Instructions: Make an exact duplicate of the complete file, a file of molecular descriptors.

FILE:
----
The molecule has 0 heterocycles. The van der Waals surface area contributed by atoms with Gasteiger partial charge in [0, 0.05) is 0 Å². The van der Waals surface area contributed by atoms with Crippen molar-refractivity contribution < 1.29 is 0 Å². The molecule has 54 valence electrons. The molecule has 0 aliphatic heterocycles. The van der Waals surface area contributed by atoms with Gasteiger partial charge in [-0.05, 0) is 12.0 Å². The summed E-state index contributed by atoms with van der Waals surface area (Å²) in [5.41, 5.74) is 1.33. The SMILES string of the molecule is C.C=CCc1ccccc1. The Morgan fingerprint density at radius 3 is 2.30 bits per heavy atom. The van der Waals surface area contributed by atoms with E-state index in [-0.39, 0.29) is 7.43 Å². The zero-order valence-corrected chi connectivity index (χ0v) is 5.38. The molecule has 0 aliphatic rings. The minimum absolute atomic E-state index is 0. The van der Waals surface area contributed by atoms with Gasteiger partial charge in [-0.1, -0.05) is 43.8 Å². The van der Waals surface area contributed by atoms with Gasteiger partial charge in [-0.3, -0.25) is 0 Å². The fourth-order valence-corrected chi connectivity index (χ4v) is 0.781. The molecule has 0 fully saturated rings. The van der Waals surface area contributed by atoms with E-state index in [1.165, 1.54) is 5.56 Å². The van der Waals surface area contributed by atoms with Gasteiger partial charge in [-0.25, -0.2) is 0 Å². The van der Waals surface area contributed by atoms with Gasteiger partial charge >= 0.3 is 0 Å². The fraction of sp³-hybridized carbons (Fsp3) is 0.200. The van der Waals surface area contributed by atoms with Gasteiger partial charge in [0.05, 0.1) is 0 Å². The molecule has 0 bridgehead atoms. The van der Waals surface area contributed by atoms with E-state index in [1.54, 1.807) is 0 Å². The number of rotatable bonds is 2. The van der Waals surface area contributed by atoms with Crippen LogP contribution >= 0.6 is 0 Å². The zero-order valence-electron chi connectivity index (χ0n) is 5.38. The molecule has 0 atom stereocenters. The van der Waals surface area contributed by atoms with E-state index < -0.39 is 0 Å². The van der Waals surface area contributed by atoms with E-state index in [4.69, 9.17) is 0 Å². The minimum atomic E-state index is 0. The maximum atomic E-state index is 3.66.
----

The molecule has 0 heterocycles. The van der Waals surface area contributed by atoms with Gasteiger partial charge in [0, 0.05) is 0 Å². The van der Waals surface area contributed by atoms with Crippen molar-refractivity contribution < 1.29 is 0 Å². The molecule has 54 valence electrons. The molecule has 0 aliphatic heterocycles. The van der Waals surface area contributed by atoms with Gasteiger partial charge in [-0.05, 0) is 12.0 Å². The summed E-state index contributed by atoms with van der Waals surface area (Å²) in [5.41, 5.74) is 1.33. The SMILES string of the molecule is C.C=CCc1ccccc1. The Morgan fingerprint density at radius 3 is 2.30 bits per heavy atom. The van der Waals surface area contributed by atoms with E-state index in [-0.39, 0.29) is 7.43 Å². The zero-order valence-corrected chi connectivity index (χ0v) is 5.38. The molecule has 0 aliphatic rings. The minimum absolute atomic E-state index is 0. The van der Waals surface area contributed by atoms with Gasteiger partial charge in [-0.1, -0.05) is 43.8 Å². The van der Waals surface area contributed by atoms with Gasteiger partial charge in [-0.3, -0.25) is 0 Å². The fourth-order valence-corrected chi connectivity index (χ4v) is 0.781. The molecule has 0 fully saturated rings. The van der Waals surface area contributed by atoms with E-state index in [1.165, 1.54) is 5.56 Å². The van der Waals surface area contributed by atoms with Gasteiger partial charge in [-0.25, -0.2) is 0 Å². The van der Waals surface area contributed by atoms with Gasteiger partial charge >= 0.3 is 0 Å². The fraction of sp³-hybridized carbons (Fsp3) is 0.200. The van der Waals surface area contributed by atoms with Gasteiger partial charge in [0.05, 0.1) is 0 Å². The molecule has 0 bridgehead atoms. The van der Waals surface area contributed by atoms with E-state index in [1.54, 1.807) is 0 Å². The number of rotatable bonds is 2. The van der Waals surface area contributed by atoms with Crippen LogP contribution >= 0.6 is 0 Å². The zero-order valence-electron chi connectivity index (χ0n) is 5.38. The molecule has 0 atom stereocenters. The van der Waals surface area contributed by atoms with E-state index < -0.39 is 0 Å². The van der Waals surface area contributed by atoms with E-state index in [4.69, 9.17) is 0 Å². The minimum atomic E-state index is 0. The maximum atomic E-state index is 3.66.